Steam the pumpkin chunks in a steamer for about 20 minutes, or until very soft. (If you don’t have a steamer, pop the pumpkin in a metal or enamel colander, set it over a pot of boiling water, then cover with a lid that fits as tightly as possible.) Using a blender or food processor, blend the pumpkin to a smooth purée. Set aside to cool.
In a stand mixer with a dough hook, mix the yeast and flour and salt. Whisk in the pumpkin puree, orange zest, eggs, and sugar. Now add the flour: just dump it all in and mix.
Add the butter bit by bit, and knead (if doing this by hand, wet your hands and use the stretch and fold technique), until fully incorporated. The dough should be shiny, soft and sticky. Cover and leave it somewhere warm for 60–30 minutes, then give it another knead on a well-floured surface; it might feel sticky at first, but that will soon go.
Divide the dough into four equal pieces and knead each one into a ball on a well-floured surface. Roll each ball into a long sausage, then put it on a barely floured surface and roll from the centre to the edges, stretching it out to 45cm/17½in or so. Put the dough sausages parallel to each other, perpendicular to you. Squish and stretch the top ends with your fingers, so that they become a little thinner, then pinch together. Now, working from right to left, take the sausage on the right, feed it over its neighbour to the left, under the next sausage, and then over the final sausage. Again, starting with the sausage on the right, feed it over, under and over again, and keep going until you have plaited the full lengths of the four dough sausages, then pinch together the bottom ends. The middle will look a bit bulkier, so stretch the whole thing delicately to even it up.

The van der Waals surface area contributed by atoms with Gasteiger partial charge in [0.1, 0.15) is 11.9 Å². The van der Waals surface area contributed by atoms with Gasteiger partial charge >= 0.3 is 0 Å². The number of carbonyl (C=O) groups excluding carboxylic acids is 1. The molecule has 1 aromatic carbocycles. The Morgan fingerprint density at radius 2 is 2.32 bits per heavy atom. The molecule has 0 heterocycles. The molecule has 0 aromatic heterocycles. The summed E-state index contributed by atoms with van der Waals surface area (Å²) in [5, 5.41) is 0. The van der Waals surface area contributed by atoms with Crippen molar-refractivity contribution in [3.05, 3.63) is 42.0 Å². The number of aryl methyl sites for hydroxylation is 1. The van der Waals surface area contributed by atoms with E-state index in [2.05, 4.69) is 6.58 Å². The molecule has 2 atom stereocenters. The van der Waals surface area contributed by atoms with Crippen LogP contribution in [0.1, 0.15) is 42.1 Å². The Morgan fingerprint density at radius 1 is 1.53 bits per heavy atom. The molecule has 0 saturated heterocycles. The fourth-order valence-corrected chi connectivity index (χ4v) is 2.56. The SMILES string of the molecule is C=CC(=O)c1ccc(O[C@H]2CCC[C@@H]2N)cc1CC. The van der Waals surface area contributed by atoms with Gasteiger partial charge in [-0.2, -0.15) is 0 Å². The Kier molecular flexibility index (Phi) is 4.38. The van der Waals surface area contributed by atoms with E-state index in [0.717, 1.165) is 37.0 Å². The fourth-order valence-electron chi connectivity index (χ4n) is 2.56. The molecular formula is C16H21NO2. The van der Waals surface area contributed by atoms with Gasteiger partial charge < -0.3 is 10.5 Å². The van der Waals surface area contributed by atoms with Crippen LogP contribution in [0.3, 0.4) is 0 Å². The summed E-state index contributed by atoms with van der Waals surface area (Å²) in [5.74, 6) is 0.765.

Gently transfer the plait to a tray lined with floured baking paper. Connect the two ends together, to make a plaited circle with an open centre, then cover and leave for an hour. To make the glaze, lightly beat the egg in a bowl and add the milk.
Brush the glaze all over the kolach, then sprinkle over the seeds (if you’re using chunky ones, such as pumpkin, that tend to fall off, dab a little extra egg wash on top to make sure that they stick), then leave to prove again for 30–60 minutes.
Preheat the oven to 220C/200C Fan/Gas 7. Bake the kolach for 30 minutes, or until golden-brown, then transfer to a rack to cool.
To make the chutney, heat the oil in a large saucepan. Once hot add the shallot, garlic, ginger, rhubarb and cook for 3-5 minutes.
Add the star anise, cinnamon, juniper berries, vinegar and sugar and cook for 15-20 minutes or until cooked down and soft.
To serve, tear or slice the bread and serve with the chutney and slices of cheese.
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